Stevia news
What is stevia?
18/09/2011 11:25:45

The species Stevia, commonly known as sweetleaf, sweet leaf, sugarleaf, or simply stevia, is widely grown for its sweet leaves. It is native to the valley of the Rio Monday in North Eastern Paraguay, South Africa.

The species Stevia, commonly known as sweetleaf, sweet leaf, sugarleaf, or simply stevia, is widely grown for its sweet leaves. It is native to the valley of the Rio Monday in North Eastern Paraguay, South Africa.
They were first researched by Spanish botanist and physician Petrus Jacobus Stevus (Pedro Jaime Esteve) from whose surname originates the Latinized word stevia. In 1899, the Swiss botanist Moisés Santiago Bertoni, during his research in eastern Paraguay first described the plant and the sweet taste in detail and officially gave them a scientific name: Stevia Rebaudiana. For centuries, the Guaraní peoples of Paraguay used stevia, which they called ka'a he'ê ("sweet herb"), as a sweetener in their food and medicinal teas for what they believed to treat heartburn and other ailments.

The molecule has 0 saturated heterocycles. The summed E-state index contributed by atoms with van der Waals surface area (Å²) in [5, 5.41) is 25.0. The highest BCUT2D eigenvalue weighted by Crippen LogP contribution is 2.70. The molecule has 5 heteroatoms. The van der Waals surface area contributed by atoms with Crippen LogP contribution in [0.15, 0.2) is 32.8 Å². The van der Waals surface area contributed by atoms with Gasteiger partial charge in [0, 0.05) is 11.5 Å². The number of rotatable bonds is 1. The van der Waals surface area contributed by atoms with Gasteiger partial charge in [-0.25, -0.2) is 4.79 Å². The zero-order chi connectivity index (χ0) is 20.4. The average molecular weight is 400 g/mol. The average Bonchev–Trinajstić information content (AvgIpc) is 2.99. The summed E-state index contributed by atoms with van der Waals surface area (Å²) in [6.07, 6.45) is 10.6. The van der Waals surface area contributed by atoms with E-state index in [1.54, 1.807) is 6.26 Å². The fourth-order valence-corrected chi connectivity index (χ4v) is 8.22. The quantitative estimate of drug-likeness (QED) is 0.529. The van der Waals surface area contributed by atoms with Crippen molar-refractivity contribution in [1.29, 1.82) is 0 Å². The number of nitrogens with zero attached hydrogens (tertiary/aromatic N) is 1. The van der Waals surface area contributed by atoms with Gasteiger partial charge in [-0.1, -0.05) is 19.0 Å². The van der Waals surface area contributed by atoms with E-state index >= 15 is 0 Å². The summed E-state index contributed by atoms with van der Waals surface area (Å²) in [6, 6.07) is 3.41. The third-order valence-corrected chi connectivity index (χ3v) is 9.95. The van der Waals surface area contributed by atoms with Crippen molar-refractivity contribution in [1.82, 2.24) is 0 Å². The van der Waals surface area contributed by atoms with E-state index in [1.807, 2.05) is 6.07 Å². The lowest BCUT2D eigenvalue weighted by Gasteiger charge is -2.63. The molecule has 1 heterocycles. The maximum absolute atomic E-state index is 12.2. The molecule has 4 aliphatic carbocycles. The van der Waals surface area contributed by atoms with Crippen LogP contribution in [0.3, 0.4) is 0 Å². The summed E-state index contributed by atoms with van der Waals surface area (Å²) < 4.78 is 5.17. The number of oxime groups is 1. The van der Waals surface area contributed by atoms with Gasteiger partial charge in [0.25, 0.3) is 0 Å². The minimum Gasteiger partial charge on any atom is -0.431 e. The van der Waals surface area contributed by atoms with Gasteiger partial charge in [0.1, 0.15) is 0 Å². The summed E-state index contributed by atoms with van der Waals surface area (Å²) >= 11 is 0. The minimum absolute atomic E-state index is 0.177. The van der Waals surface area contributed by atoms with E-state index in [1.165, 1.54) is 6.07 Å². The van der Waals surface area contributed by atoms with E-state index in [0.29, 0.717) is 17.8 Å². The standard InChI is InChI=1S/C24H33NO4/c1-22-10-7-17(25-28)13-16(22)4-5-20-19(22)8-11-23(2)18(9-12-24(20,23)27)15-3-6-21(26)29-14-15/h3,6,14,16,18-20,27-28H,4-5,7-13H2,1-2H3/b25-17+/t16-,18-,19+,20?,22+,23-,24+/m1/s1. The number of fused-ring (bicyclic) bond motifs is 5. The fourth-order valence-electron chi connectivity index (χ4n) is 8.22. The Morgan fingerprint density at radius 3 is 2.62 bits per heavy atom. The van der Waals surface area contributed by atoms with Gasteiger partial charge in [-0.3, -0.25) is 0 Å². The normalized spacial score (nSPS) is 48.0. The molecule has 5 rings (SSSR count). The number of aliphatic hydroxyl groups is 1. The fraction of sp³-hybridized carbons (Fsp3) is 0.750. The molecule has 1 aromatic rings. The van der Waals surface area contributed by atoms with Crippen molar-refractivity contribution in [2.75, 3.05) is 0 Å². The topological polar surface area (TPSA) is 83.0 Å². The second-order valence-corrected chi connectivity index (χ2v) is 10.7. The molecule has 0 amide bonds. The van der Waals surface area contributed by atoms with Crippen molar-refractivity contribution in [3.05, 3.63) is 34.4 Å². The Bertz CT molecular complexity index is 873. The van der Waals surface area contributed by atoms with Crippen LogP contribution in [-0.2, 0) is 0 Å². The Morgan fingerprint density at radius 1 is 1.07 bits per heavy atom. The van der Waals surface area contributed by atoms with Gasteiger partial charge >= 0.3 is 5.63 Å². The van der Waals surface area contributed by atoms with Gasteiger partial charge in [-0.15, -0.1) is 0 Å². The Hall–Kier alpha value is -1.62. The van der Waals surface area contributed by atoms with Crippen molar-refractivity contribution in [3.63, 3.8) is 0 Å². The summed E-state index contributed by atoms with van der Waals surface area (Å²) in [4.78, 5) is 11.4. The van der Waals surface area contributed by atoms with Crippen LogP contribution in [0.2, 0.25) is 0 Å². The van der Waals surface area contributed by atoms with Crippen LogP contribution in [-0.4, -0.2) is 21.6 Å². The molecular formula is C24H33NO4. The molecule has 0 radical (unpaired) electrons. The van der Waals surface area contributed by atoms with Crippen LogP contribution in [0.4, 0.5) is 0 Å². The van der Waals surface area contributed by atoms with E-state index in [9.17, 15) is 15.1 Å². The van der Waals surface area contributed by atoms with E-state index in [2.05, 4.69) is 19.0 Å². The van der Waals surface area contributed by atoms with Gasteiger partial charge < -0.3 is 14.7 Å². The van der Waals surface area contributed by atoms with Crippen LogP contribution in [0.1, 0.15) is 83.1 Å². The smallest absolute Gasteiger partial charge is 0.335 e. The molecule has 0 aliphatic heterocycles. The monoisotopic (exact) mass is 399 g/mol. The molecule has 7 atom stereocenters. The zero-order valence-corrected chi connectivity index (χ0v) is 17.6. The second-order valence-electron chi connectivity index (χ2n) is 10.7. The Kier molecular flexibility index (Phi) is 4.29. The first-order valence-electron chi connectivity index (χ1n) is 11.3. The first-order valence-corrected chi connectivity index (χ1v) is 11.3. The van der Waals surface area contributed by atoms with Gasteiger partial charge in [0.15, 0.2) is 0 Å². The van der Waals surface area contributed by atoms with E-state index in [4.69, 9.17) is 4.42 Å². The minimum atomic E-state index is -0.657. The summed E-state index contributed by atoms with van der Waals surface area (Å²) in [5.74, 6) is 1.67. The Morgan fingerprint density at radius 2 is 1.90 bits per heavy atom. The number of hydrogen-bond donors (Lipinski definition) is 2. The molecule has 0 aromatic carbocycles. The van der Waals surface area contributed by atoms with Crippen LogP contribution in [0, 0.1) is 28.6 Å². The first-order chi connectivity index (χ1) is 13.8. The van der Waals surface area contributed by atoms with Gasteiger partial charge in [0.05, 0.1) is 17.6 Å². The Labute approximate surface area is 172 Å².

Stevia Rebaudiana is one of 200 species of Stevia, part of the family Asteraceae (Compositae), broadleaf herbaceous plants, it grows naturally in the grasslands of uplands in a semi arid climate. Stevia can reach 40 to 60cms in height and even sometimes up to 80 cms to 1 meter. It flowers in August-September, Stevia has an alternate leaf arrangement and herbacious growth habit with flowers arranged in indeterminate heads. The flowers are small and white with a pale purple throat. The pollen can be highly allergenic and small white flowers appear. The sweet compounds found in stevia leaves is diterpene glycosides (steviol glycosides) with the normal proportions (w/w) of the four major glycosides are: stevioside 5-10%, rebaudioside A 2-4%, rebaudioside C 1-2% and dulcoside A 0.5-1%. Two other glycosides that may be present in plant tissue are rebaudioside D and E; They are range in sweetness 300 times sweeter than sugar, zero calories, are heat and pH stable, non-fermentable and do not darken upon cooking. The stevia is now cultivated and consumed in numerous countries of Asia: China (since 1984), Korea, Taïwan, Thailand and Malaysia. We also find it in South America (Brazil, Paraguay, Argentina, Uruguay) and in Israel. In Canada, Stevia is particularly grown mostly experimentally to date, in British Columbia, Alberta, and especially in Ontario with laboratory for research.
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